I can understand that they probably get a lot of calls from folks who have machines they believe to be broken but that actually wind up being fine, and handling those calls can’t be cheap. But supporting consumers who believe they have a hardware issue—and whose machines are under warranty—not only seems like the right thing to do, but asking for money before providing warranty service sort of defeats the purpose of the warranty: to effect repairs for defective gear without costing the consumer any money! This current process really smells of a scheme to extract money from my pocket for something I’m supposedly covered for by the warranty. I’m sure that’s not its intent, but that’s certainly what it looked like to me.

Somewhat shocked at the assertion we couldn’t go any further unless I pulled out my Visa card, I asked the rep “so let me get this straight. I have a machine which is under warranty. But in order to prove to you that it’s broken, I have to pay you money first so you can try to fix it over the phone?” He replied that I was correct. I then asked what my “free” repair options were for my broken machine, and there was basically only one: take it to an authorized service center, where they can do the diagnosis and then send it in if it’s really hardware. In the end, that’s what I had to do: I made an appointment at the Genius Bar, back in the Apple Store that I had just spent three hours sitting 100 feet or so away from. After about two minutes with the Genius, he concurred that there was something wrong with the backlight, and off my machine went into the back room.

Thankfully, I live only a few miles from the Apple Store—but what about those consumers, such as my friend and Macworld contributor Kirk McElhearn ? Kirk is lucky enough to live in a small village in France, right near the base of the Alps. For him, the nearest dealer is a three hour drive—each direction! And yet last fall, as the owner of a two-day-old MacBook (complete with a shiny new AppleCare contract), Kirk was told that his only option for service would be to drive the machine to the dealer to have them inspect it prior to return. The Apple reps said that this change was “due to problems with UPS,” according to Kirk. That explanation seems almost as suspicious as the one I received—and Kirk even had AppleCare on the iBook, which should have earned him a higher level of service.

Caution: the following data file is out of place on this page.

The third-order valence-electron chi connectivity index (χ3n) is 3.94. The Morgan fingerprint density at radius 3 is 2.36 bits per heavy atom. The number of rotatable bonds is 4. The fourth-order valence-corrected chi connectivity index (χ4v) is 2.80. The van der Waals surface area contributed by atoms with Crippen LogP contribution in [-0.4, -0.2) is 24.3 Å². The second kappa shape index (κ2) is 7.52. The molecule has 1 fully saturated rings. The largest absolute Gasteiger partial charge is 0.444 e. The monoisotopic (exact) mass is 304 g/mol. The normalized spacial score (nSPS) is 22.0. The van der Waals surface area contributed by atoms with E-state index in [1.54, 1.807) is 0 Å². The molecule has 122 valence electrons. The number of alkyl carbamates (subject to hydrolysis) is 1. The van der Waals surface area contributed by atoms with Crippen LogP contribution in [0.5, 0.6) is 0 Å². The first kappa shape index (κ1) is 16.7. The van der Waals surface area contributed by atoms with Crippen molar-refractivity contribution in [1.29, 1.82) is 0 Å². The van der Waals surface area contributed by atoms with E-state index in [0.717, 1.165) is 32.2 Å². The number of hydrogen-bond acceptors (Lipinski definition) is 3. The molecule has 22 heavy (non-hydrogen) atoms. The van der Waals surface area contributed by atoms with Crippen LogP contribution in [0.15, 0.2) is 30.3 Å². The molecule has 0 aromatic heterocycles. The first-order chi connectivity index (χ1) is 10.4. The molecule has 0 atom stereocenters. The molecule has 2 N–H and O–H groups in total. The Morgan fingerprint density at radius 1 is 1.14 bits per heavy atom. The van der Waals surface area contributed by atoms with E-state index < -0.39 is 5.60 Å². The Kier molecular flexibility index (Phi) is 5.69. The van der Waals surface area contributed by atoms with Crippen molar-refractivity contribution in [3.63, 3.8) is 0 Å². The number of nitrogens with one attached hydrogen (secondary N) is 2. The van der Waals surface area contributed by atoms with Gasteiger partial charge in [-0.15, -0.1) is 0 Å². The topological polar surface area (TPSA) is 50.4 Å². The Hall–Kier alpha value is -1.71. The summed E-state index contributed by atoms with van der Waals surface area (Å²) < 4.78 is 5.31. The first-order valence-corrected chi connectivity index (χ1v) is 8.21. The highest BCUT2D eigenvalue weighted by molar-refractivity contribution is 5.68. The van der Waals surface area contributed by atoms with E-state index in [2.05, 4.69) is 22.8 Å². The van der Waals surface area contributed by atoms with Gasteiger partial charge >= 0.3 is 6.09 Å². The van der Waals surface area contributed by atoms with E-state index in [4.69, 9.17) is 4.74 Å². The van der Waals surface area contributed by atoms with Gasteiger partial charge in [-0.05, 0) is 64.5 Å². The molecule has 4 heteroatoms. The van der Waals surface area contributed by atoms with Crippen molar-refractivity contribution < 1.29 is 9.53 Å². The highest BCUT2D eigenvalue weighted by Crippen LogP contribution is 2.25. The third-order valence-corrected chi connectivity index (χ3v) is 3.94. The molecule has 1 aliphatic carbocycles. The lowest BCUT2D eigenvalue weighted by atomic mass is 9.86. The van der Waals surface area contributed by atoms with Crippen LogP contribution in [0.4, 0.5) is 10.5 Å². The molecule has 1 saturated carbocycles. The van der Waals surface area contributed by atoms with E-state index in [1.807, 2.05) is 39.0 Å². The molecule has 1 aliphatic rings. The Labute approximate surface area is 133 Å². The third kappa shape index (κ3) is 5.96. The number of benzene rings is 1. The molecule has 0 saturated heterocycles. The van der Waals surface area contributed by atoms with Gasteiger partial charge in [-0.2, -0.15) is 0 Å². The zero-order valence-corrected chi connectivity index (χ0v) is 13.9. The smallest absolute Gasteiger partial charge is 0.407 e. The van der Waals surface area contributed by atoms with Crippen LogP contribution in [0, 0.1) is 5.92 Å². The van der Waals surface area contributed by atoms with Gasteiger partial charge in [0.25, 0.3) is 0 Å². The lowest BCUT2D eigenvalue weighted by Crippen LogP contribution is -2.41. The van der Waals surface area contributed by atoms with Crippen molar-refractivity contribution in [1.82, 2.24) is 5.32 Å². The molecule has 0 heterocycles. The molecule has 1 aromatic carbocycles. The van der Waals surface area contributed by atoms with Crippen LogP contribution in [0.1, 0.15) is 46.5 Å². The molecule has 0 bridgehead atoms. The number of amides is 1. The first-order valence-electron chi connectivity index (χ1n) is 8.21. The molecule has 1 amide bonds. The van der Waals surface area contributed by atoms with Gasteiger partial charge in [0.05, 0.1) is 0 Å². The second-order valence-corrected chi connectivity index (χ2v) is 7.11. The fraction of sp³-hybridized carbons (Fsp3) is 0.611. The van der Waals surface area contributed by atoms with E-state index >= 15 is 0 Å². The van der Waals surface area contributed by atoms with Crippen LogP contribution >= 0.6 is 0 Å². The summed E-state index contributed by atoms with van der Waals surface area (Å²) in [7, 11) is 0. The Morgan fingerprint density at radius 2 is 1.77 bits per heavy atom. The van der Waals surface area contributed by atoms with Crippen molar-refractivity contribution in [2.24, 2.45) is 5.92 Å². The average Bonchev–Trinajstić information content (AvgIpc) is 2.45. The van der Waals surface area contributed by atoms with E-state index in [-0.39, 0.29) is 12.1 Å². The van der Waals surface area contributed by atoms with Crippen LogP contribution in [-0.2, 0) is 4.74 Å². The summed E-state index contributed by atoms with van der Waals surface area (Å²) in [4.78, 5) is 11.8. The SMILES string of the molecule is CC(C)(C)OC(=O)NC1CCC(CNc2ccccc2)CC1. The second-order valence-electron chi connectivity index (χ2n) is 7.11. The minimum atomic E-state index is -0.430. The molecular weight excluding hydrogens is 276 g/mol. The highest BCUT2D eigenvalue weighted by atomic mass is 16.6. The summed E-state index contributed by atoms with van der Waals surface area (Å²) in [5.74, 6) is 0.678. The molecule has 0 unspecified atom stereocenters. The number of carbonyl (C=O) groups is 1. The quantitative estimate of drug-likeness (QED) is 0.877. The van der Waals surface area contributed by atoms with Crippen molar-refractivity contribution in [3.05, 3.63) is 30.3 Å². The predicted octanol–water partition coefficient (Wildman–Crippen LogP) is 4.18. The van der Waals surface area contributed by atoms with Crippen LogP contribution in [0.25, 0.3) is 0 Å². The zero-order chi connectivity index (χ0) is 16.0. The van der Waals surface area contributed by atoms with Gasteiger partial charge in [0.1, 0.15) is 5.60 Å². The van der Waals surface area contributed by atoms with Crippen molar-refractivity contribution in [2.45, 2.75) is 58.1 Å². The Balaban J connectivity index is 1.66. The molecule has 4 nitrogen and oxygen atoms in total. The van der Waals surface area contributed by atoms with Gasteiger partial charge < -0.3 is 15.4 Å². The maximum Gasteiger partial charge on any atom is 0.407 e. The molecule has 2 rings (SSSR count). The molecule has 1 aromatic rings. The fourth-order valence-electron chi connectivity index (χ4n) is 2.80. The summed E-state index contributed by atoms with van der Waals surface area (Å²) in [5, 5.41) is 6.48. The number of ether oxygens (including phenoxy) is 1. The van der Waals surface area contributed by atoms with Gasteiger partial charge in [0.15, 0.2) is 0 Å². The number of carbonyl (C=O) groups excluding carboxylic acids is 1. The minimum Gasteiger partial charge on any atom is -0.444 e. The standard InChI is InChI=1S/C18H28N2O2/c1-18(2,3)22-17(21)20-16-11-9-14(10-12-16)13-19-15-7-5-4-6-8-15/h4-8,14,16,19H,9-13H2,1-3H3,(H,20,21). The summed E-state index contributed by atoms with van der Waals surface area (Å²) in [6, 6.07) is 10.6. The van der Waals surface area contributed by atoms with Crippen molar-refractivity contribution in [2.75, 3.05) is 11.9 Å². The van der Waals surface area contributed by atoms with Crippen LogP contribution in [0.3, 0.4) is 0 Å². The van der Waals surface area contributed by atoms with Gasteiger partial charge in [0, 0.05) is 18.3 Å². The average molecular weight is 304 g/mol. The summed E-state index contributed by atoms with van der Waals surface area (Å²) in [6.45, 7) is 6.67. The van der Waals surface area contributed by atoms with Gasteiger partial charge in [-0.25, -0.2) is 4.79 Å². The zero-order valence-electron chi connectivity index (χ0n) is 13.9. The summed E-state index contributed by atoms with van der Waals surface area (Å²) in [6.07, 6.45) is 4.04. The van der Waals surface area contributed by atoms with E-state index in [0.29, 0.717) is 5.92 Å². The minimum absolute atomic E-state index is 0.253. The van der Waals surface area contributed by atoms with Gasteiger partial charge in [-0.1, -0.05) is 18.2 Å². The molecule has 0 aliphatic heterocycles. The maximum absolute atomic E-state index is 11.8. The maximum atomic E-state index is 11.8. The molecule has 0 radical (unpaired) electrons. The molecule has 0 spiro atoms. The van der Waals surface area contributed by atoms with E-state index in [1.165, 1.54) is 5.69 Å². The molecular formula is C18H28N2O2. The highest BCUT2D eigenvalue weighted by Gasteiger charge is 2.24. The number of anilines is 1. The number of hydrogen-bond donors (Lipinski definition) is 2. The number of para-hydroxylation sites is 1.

Quite ironically, Kirk wound up shipping (from home) the machine back for a refund—that’s right, Apple was willing to accept the machine back via the mail as a return, but not for repair! How strange is that? Kirk also wrote Apple to let them know exactly how he felt about their new repair policy. (He’s still waiting for an answer to his letter, by the way.)

A better solution

Apple really must rethink this “no support for covered hardware unless you visit a dealer in person or send us money” policy. I find it unacceptable that they expect me to drop whatever I’m doing and make the drive down to a dealer to help diagnose an apparent hardware problem. It’s also unacceptable that the alternative is to write a check so that Apple can then confirm that I do have a covered hardware problem. At the very least, their phone support personnel should work through the standard software-only solutions on the phone. If at that point the problem persists, and Apple wants to cut down on the functional units returned for service, then require the consumer to take it to the shop for a final diagnosis prior to service return.

If Apple’s reps do manage to solve the problem with their suggested fixes, then they should charge me for a support call—letting me know up front that this will be the case if they find that there’s no hardware problem. I think this is the best solution; Apple still cuts down on the number of not-broken machines returned for service, they won’t have to provide unfunded tech support for non-hardware problems, and the consumer won’t have to pay money up front for help with a covered warranty repair. Requiring that store visit in lieu of any attempt at phone support, however, is definitely not the right solution.

Postscript

As I was writing this article (the day after I took the machine in), the Apple Store called to tell me about the MacBook Pro’s status. It turns out that the backlight problem was easier to solve than they (or I) had expected: it was nothing more than a disconnected cable! Still not something I’m going to diagnose and repair at home by any stretch, but my MacBook Pro was spared a plane ride to the service depot. So now, after yet one more drive to the Apple Store, my machine is back home, happy and good as new.